must talk to. And so long was the habit of the recluse on her, that
though her soul flew leagues her body never wandered more than a few
hundred yards from her home. Some who had heard of her, and had
glimpses of her, spoke to her when they met; but they could make no
headway with this sweet, shy, silent woman. Yet children and boys
and girls felt drawn to her. It was the dream in her eyes that
stirred the love in their hearts; though they knew it no more than
the soup in the pipkin knows why it bubbles and boils. For it cannot
see the fire. But to them she did not seem old; her strength and
eagerness were still upon her, and that silver needlework with which
time broiders all men had in her its special beauty, setting her
aloof in the unabandoned dream which the young so often desert as
their youth deserts them. Those of her age, seeing that unyouthful
gleam of her hair combined with the still-youthful dream of her
eyes, felt as though they could not touch her; for no man can break
another's web, he can only break his own, and these had torn their
films to tatters long ago, and shouldered their way through the
smudgy rents, and no more walked where she walked. But very young
people knew the places she walked in, and saw her clearly, for they
walked there too, though they were growing up and she was growing

At the end of the second year there was a storm. It lasted three
days without stopping. Such fury of rain and thunder she had never
heard. The gaunt rooms of the mill were steeped in gloom, except
when lightning stared through the flat windows or split into fierce
cracks on the dingy glass. Those three days she spent by candle-light.
Outside the world seemed to lie under a dark doom.

On the third morning she woke early. She had had restless nights,
but now and then slept heavily; and out of one dull slumber she
awakened to the certainty that something strange had happened. The
storm had lulled at last. Through her window, set high in the wall,
she could see the dead light of a blank gray dawn. She had seen
other eyeless mornings on her windowpane; but this was different,
the air in her room was different. Something unknown had been taken
from or added to it. As she lay there wondering, but not yet willing
to discover, the flat light at the window was blocked out. A seagull
beat against it with its wings and settled on the sill.

The flutter and the settling of the bird overcame her. It was as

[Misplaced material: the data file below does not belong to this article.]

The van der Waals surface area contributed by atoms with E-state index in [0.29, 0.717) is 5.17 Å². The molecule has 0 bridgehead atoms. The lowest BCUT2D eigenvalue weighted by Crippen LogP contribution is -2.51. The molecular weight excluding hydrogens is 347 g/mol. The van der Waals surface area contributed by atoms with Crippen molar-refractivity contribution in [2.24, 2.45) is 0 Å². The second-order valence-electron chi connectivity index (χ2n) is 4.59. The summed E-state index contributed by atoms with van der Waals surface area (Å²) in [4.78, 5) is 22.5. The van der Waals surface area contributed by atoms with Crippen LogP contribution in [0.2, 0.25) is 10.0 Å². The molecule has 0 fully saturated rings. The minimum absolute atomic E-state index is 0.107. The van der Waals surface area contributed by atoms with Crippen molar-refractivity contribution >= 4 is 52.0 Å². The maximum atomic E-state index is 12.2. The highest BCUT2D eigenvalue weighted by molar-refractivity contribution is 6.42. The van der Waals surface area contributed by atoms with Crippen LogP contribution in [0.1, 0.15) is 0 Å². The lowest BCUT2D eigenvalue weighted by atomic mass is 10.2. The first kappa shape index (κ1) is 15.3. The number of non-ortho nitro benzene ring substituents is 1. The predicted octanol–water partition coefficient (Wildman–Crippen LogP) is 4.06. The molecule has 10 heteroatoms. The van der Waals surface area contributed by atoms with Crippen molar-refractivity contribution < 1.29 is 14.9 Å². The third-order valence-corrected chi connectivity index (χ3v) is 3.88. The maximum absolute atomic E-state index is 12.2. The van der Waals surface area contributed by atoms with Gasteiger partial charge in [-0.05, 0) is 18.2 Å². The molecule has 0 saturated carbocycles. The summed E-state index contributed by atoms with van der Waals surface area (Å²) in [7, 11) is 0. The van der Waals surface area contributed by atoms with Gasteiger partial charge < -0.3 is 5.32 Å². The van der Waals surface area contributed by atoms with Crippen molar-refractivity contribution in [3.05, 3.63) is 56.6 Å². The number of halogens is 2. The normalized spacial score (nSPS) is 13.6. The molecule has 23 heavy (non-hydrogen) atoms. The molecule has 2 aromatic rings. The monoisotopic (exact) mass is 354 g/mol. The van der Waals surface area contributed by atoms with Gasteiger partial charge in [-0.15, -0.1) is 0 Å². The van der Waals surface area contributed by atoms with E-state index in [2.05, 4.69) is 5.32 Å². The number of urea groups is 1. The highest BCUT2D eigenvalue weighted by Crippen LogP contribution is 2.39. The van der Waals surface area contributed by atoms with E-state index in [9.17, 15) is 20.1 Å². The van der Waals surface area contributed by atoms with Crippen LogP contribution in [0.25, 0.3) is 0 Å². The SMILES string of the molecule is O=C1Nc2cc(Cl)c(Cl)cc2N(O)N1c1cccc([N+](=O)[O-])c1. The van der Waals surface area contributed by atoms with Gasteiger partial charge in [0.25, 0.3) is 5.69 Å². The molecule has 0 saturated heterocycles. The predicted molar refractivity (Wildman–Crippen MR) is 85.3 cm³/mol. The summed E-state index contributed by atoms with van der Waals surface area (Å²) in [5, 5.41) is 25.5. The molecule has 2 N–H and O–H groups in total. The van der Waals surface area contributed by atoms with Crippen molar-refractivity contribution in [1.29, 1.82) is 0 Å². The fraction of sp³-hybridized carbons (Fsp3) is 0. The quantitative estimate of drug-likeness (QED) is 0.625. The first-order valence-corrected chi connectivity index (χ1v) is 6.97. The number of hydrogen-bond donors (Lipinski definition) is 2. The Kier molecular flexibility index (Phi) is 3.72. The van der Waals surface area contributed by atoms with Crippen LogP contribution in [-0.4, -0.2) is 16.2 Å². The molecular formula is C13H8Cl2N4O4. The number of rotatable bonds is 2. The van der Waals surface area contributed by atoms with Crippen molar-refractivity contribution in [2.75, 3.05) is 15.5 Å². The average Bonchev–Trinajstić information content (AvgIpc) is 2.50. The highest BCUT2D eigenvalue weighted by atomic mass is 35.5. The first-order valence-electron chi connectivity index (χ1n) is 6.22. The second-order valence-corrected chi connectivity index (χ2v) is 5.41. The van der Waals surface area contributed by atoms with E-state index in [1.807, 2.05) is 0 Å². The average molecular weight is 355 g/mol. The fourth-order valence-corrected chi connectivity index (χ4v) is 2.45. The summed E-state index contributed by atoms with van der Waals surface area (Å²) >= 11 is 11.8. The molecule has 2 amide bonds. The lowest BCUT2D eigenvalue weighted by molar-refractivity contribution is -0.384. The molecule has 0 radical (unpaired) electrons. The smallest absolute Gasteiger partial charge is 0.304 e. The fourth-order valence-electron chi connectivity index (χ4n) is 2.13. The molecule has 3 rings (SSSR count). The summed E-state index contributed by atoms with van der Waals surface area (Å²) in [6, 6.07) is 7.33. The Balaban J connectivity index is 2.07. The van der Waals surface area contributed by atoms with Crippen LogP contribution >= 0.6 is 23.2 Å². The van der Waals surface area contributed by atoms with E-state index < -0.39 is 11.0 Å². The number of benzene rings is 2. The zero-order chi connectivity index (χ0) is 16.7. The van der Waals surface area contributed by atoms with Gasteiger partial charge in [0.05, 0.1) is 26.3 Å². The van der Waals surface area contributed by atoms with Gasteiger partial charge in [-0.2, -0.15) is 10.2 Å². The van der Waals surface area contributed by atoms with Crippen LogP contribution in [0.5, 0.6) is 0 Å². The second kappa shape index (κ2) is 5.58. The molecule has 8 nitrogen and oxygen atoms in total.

though reality were more than she could bear. The birds of memory
and pain flew through her heart.

She got up and went to the window. The gull did not move. It was
broken and exhausted by the storm. And beyond it she looked down
upon the sea.

Yes, it was true. The sea itself washed at the walls of the mill.

She did not understand these gray-green waters. She knew them in
vision, not in reality. She cried out sharply and threw the window
up. The draggled bird fluttered in and sank on the floor. A sea-wind
blew in with it. The bird's wings shivered on her feet, and the wind
on her bosom. She stared over the land, swallowed up in the sea.
Wreckage of all sorts tossed and floated on it. Fences and broken
gates and branches of trees; and fragments of boats and nets and
bits of cork; and grass and flowers and seaweed--She thought--what
did she think? She thought she must be dreaming.

She felt like one drowning. Where could she find a shore?

She hurried to the bed and got her shell; its touch on her heart was
her first safety. In her nightgown as she was she ran with her naked
feet through the dim passages until she stood beside the grinding

"Child! child! child!"

"Where are you, my boy, where are you?"

"Aren't you coming? Must I lose you after all this?--Oh, come!"

"But tell me where you are!"

"In a few hours I should have been with you--a few hours after many

"Oh, boy, for pity, tell me where to find you!"

"You are there waiting for me, aren't you, child? I know you are--
I've always known you were. What would you have said to me when you
opened the door in your blue gown?--"

"Oh, but say only where you are, my boy!"

"Do you know what I should have said? I shouldn't have said
anything. I should have kissed you--"

"Oh, let me come to you and you shall kiss me...."

But she listened in vain.

She went back to her room. The gull was still on the floor. Its wing
was broken. Her actions from this moment were mechanical; she did